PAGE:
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Showing posts from May, 2019

Meghan Trainor Was Right–It is "All About that Bass"

Elvis Presley, Michael Jackson, Justin Bieber… If you want to know about a generation, listen to its popular music. Songs rise to the top of the charts because they resonate with a lot of people. In fact, one way to explore cultural evolution, says researcher Jan Stupacher, is to examine trends in popular music over time.

Is the Universe a Hologram? Future Telescopes Could Tell Us

The world as we perceive might not actually exist. It could just be a hologram. This statement sounds more like a thought you've had at 3 am than a scientific theory, but the existence of a holographic universe is more possible than you think. Some theoretical work shows that the universe could exist in a dimension lower than the one our minds perceive. The debate over what’s called “the holographic principle” has largely remained theoretical, but new research in Physical Review Letters shows how scientists can resolve this cosmological conundrum.

Mayo goes nuclear: Researchers study dynamics in fusion reactors using mayonnaise

Hold the sriracha, put down the bbq sauce, and toss the mustard, because mayonnaise is finally getting its time to shine. Rather than spreading the condiment colloid on a sandwich though, researchers are using the product to study how materials interact in nuclear fusion reactors. A team of scientists from Lehigh University just published their latest research in Physical Review Fluids, which illustrates how this common household item can be used to explore a surprising question.

The First Signals of a Magnetic Supersolid

We live in a world full of color, noise, and causes that demand attention. In order to avoid being completely overwhelmed, most people quickly and instinctively sort things into neat categories that help them make sense of the world.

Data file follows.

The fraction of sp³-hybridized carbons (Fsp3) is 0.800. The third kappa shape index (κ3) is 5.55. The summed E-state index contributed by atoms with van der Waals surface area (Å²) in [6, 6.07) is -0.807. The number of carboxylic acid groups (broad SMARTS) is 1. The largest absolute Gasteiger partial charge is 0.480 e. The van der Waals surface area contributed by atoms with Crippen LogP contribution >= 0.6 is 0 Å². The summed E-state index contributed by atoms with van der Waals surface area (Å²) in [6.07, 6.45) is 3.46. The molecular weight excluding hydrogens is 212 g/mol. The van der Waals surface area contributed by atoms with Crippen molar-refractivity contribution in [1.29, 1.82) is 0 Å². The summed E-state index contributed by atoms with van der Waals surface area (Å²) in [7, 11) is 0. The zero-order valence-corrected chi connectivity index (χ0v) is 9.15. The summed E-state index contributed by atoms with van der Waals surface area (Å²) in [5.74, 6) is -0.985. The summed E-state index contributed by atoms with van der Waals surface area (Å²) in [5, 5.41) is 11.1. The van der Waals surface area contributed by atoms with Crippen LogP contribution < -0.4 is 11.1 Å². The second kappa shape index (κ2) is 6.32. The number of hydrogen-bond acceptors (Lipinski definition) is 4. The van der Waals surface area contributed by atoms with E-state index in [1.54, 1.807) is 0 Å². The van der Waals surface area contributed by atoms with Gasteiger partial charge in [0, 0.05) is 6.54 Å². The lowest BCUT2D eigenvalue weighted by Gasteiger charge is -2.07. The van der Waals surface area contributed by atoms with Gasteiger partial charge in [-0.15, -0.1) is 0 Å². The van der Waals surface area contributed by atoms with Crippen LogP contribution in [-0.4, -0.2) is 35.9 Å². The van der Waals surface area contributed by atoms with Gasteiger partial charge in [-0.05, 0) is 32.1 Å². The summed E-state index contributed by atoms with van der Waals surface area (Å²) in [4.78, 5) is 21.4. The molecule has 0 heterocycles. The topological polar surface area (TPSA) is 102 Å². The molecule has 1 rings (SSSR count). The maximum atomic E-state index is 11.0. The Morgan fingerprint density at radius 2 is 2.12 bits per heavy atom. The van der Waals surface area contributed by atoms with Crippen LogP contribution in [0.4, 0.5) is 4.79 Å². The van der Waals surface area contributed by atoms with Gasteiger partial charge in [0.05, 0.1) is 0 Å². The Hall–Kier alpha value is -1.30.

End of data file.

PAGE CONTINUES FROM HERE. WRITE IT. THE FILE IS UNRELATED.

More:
10 Facts About Light to Brighten your Day

May 16th is the International Day of Light, a worldwide initiative sponsored by UNESCO to celebrate the role light plays in scientific innovation, culture, and art. This day is a special day in history because it marks the first successful operation of the laser in 1960 by Theodore Maiman. In the past century, we have learned ways to manipulate light far beyond anything previously. Hopefully, these facts help you get lit, for the International Day of Light.

To Build a Better Teapot, Researchers Create Liquid Helix

It is a truth universally acknowledged that nothing—nothing—is more pointlessly irritating than a poorly designed water jug. You know—the kind that mindlessly dribbles all over the table every time you try to serve yourself? For centuries ceramicists and potters have slowly perfected ways to get around the so-called “teapot effect”, but scientists have long struggled to properly model the phenomenon.

Using an X-Ray Laser, Researchers Make the Loudest Underwater Sound

Researchers from SLAC National Accelerator Laboratory have produced an underwater sound so intense that it rivals the Earth-shaking roar of a rocket launch. “It is just below the threshold where [the sound] would boil the water in a single wave oscillation,” according to lead researcher Claudiu Stan, now at Rutgers University Newark. This research by Gabriel Blaj et al. was published in a recent issue of the American Physical Society’s journalPhysical Review Fluids.

Gargantua: The Science behind Interstellar's black hole

If there is one thing that everyone thinks they understand about black holes, it’s spaghettification. After all, it’s a popular plot device in countless sci-fi books and movies; there’s just something incredibly gripping about the image of some intrepid—or massively unlucky—soul being strung out until she is merely atoms thick.  In fact, the concept is so ingrained in the minds of scientists and the general public alike that reviewers tore the 2014 film Interstellar to shreds (see here and here) precisely because the protagonist wasn’t stretched into oblivion!

Lab-Created Nano Aerosols Could Improve Climate Models

“Climate change will affect nearly every person on the planet in the coming decades,” according to Jake Fontana, a research physicist at the U.S. Naval Research Laboratory (NRL). Our ability to reliably predict and reasonably prepare for that change depends on how well we can model the climate. Thanks to a new tool developed by Fontana and his team at NRL, more accurate models may be on the way. Their results are reported in a recent issue of the American Physical Society’s journal Physical Review B.